I am going to do my damnest to sum up the workshop I took last weekend. First let me say, it was AMAZEBALLS how great this workshop was. Damon Suede is a wonderful presenter. My local RWA chapter, Windy City, held the all day workshop, and I was quick to grab a ticket as soon as I found out about it. He’s also going to be headlining at the Chicago North Spring Fling Conference in 2018, so guess where I’ll be.
Second let me say everything I’m about to divulge is all from Damon’s speech. None of this information came from my head- I just want to be sure we’re giving credit to the right person, because I have never heard character writing like this before!
In case you don’t know who Damon Suede is here’s a little something about him. I met him at RT this year, he sat next to me at the book signing. That’s when I learned about him, and really admired not only his work but how engaging he is with his readers.
Damon Suede grew up out-n-proud deep in the anus of right-wing America, and escaped as soon as it was legal. Though new to romance fiction, Damon has been writing for print, stage, and screen for two decades. He’s won some awards, but counts his blessings more often: his amazing friends, his demented family, his beautiful husband, his loyal fans, and his silly, stern, seductive Muse who keeps whispering in his ear, year after year. Get in touch with him at DamonSuede.com.
Basically, it boils down to this. Characters aren’t people. Sure, we love them like they are our children, and we think of them often after we’ve written their story, but they aren’t actual people. Damon said, “Characters aren’t people, they’re constructs to extract from audiences.” They are what we use to pull emotions from our readers, because that’s what we want, what they want, a nice rollercoaster ride.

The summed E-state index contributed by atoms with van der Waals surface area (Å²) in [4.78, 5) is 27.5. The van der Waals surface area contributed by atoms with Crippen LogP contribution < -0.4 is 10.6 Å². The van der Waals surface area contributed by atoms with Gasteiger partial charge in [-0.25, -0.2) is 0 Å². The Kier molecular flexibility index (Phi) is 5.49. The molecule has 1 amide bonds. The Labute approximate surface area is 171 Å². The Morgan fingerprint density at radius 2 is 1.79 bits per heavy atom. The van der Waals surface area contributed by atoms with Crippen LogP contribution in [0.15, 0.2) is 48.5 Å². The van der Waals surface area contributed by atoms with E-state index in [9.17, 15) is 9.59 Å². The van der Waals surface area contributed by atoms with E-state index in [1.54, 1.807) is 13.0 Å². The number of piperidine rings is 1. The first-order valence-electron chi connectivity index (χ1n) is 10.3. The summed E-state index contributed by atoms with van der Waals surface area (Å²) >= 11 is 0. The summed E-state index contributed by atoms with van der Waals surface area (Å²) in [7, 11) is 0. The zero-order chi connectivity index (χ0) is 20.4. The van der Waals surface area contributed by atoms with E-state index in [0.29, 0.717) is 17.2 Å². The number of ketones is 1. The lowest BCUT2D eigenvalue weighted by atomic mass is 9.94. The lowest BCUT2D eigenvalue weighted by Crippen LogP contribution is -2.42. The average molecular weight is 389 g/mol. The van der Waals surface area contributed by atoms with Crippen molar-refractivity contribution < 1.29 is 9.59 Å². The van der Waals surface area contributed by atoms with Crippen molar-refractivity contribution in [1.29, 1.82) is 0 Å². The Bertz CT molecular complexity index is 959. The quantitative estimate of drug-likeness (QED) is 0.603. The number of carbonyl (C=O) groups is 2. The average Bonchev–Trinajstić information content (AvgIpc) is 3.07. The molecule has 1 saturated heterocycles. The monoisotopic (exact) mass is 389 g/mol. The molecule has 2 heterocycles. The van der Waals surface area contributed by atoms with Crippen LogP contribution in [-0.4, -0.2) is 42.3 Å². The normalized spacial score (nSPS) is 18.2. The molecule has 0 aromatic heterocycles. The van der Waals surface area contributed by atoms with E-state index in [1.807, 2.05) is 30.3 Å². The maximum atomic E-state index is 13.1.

So when you look at it this way, the best way to do this is to do something, perform an action of some sort. VERBS! Characters are verbs.
Think about your character, what is it they do? Damon used the example of Mr. Darcy- he protected. His verb was protect. And Lizzie’s verb was provoke. And in every scene they performed those verbs.
Now that you know what they do, what is their “void”? What is their “inner wound/loss/desire”? This could probably go hand in hand with their flaw.
Each scene should act to move these things along. They perform their action, which is driven by their void, and moves the story arc as well as the character arc. Since everything they do must matter, else why are we writing about it, as they move from one action to the next they tell us their story.
Good and confused? Excellent!
It was a great workshop. I’m still working through my notes to be able to put it into practice, but just thinking about characters in this manner will help my characters become richer and more rounded.
And he has written an article explaining this much better than I ever could. You can check it out here.
If you want to find out how to attend one of his classes/workshops check them out here. I highly recommend tracking him down and attending!
He’s going to be doing a bunch of stuff at RWA Nationals, so those that are attending be sure to check him out!